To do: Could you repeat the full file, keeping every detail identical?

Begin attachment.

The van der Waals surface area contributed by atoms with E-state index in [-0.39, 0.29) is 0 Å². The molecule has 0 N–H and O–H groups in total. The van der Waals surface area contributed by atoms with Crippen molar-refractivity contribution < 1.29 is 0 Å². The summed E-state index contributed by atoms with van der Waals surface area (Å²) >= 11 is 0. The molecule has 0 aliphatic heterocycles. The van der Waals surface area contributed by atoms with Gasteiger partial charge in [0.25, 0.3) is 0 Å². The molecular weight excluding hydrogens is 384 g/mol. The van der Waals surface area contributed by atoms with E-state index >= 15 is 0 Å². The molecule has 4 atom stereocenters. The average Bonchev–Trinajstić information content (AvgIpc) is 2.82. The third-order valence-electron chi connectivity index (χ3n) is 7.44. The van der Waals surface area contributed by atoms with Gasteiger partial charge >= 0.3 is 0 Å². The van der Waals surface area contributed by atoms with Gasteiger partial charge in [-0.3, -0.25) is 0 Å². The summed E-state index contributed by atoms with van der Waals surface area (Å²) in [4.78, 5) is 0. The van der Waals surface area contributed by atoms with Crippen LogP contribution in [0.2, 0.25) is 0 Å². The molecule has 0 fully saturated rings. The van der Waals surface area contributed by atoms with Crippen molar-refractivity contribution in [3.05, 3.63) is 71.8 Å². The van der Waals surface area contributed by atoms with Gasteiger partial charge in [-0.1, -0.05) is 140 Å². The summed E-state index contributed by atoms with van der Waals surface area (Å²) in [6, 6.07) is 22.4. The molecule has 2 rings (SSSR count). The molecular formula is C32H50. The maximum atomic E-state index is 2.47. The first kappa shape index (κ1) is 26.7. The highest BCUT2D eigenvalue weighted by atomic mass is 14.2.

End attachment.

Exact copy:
The van der Waals surface area contributed by atoms with E-state index in [-0.39, 0.29) is 0 Å². The molecule has 0 N–H and O–H groups in total. The van der Waals surface area contributed by atoms with Crippen molar-refractivity contribution < 1.29 is 0 Å². The summed E-state index contributed by atoms with van der Waals surface area (Å²) >= 11 is 0. The molecule has 0 aliphatic heterocycles. The van der Waals surface area contributed by atoms with Gasteiger partial charge in [0.25, 0.3) is 0 Å². The molecular weight excluding hydrogens is 384 g/mol. The van der Waals surface area contributed by atoms with E-state index >= 15 is 0 Å². The molecule has 4 atom stereocenters. The average Bonchev–Trinajstić information content (AvgIpc) is 2.82. The third-order valence-electron chi connectivity index (χ3n) is 7.44. The van der Waals surface area contributed by atoms with Gasteiger partial charge >= 0.3 is 0 Å². The van der Waals surface area contributed by atoms with Gasteiger partial charge in [-0.3, -0.25) is 0 Å². The summed E-state index contributed by atoms with van der Waals surface area (Å²) in [4.78, 5) is 0. The van der Waals surface area contributed by atoms with Crippen LogP contribution in [0.2, 0.25) is 0 Å². The molecule has 0 fully saturated rings. The van der Waals surface area contributed by atoms with Crippen molar-refractivity contribution in [3.05, 3.63) is 71.8 Å². The van der Waals surface area contributed by atoms with Gasteiger partial charge in [-0.1, -0.05) is 140 Å². The summed E-state index contributed by atoms with van der Waals surface area (Å²) in [6, 6.07) is 22.4. The molecule has 2 rings (SSSR count). The molecular formula is C32H50. The maximum atomic E-state index is 2.47. The first kappa shape index (κ1) is 26.7. The highest BCUT2D eigenvalue weighted by atomic mass is 14.2.